Eit brennande spørsmål - Bergen Ligbrændingsforening og innføring av likbrenning 1874 - 1907
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- Master theses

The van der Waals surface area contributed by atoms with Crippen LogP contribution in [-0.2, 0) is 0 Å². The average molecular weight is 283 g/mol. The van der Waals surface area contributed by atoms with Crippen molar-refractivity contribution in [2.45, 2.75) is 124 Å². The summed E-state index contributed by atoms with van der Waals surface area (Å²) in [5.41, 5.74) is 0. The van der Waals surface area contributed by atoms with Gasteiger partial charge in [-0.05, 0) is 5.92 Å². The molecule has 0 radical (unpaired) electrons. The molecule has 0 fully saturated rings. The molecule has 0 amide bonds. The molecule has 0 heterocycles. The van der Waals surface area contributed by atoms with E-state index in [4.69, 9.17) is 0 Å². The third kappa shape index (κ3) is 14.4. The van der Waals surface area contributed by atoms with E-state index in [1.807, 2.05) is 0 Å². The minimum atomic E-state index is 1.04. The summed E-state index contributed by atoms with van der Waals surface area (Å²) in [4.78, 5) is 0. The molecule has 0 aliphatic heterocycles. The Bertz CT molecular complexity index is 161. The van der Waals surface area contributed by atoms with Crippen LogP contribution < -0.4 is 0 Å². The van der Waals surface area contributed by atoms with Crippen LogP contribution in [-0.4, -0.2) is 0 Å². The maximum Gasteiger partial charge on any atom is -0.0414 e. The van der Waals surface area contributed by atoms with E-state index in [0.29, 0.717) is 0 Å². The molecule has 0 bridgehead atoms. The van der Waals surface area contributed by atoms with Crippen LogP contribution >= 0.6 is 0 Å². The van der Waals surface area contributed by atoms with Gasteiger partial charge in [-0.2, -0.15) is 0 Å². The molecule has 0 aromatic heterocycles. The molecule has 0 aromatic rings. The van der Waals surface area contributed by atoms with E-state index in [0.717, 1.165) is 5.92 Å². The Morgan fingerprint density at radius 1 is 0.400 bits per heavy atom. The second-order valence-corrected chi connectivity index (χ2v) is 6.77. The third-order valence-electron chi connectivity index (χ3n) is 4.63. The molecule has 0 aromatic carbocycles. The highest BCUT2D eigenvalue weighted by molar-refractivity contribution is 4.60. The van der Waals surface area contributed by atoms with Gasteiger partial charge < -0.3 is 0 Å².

I dag kan ein fritt velje mellom kremasjon og jordgravlegging, men for ca. 125 år sidan var kremasjon, då kalla ligbrænding, ulovleg i Noreg. Før dette hadde likbrenning vore ulovleg i nesten 1000 år. Denne oppgåva spør kvifor likbrenning kom tilbake, og kva betydning dette hadde. Desse spørsmåla vert undersøkt gjennom to perspektiv: Det lange historiske perspektivet til historikarar i ettertida, og det korte historiske perspektivet til aktørane i samtida. Det lange historiske perspektivet vert drøfta gjennom to forfattarar og deira verk: Philippe Ariès og Døden i Vesten, og Thomas W. Laqueur og The work of the dead. Dei har begge ulike måtar å forstå dødshistorie på, og forklarar dermed gjeninnføringa av likbrenning ulikt. Det korte historiske perspektivet vert drøfta gjennom Bergens Ligbrændingsforening. Denne foreininga var med på arbeidet for å gjere likbrenning lovleg i Noreg, i tillegg til at den fekk oppført Noreg sitt første krematorium på Møllendal i 1907. Argumenta for og imot likbrenning, arbeidet til foreininga, og personane som var involvert, gir eit bilete av likbrenningsrørsla i Bergen på siste del av 1800-talet.This thesis aims to explore why cremation came back in the late 1800’s, and how it has been attributed meaning. It does so by looking at two different historical perspectives: The long historical perspective taken by historians, and the short historical perspective of the historical actors. The long perspective is shown through Phillippe Ariès and the History of mentalities, contrasted by Thomas W. Laqueur and the New Cultural History. The short perspective is explored through the Cremation Society in Bergen. By discussing the ways Ariès and Laqueur has written the history of death over the last 1000 years, I could illustrate the difference in how historians choose to interpret and give meaning to changes in how we view and treat the dead. Ariès explains the changes in death history as a result of changes in attitudes. He explains cremation as the most extreme example of a society trying to forget and hide the dead. Laqueur explains that cremation came back, not because of new attitudes or needs, but because it could be used to mobilize the dead in other unrelated projects. Laqueur’s use of anthropology leads him to find continuity in how the living view and attribute meaning to the dead, and that cremation did not change or disturb this fact. The local cremation society in Bergen formed in 1892, before cremation became legal in 1898, and Bergen constructed Norway’s first crematorium in 1907. Through analysing documents and newspapers, I have found which arguments were used for and against cremation, and who championed the case. The argument of hygiene and lack of space was often used, even though it was not very relevant in Bergen. Since the neighbouring countries already had introduced cremation, the argument of modernization, progress and the right to choose was also emphasized. One finding shows how the society included people from heavily differing political and religious beliefs. The people who were against cremation warned that it would threaten society and the established traditions, while the people who were pro-cremation emphasized how cremation could help the living and create progress without disturbing the ritual and ceremonial traditions. The question of how we treat and handle the dead is still relevant today. The combination of how different historians explain the return of cremation and its meaning, and the reactions and arguments of the historical actors gives great insight to the cremation movement of the late 1800’s.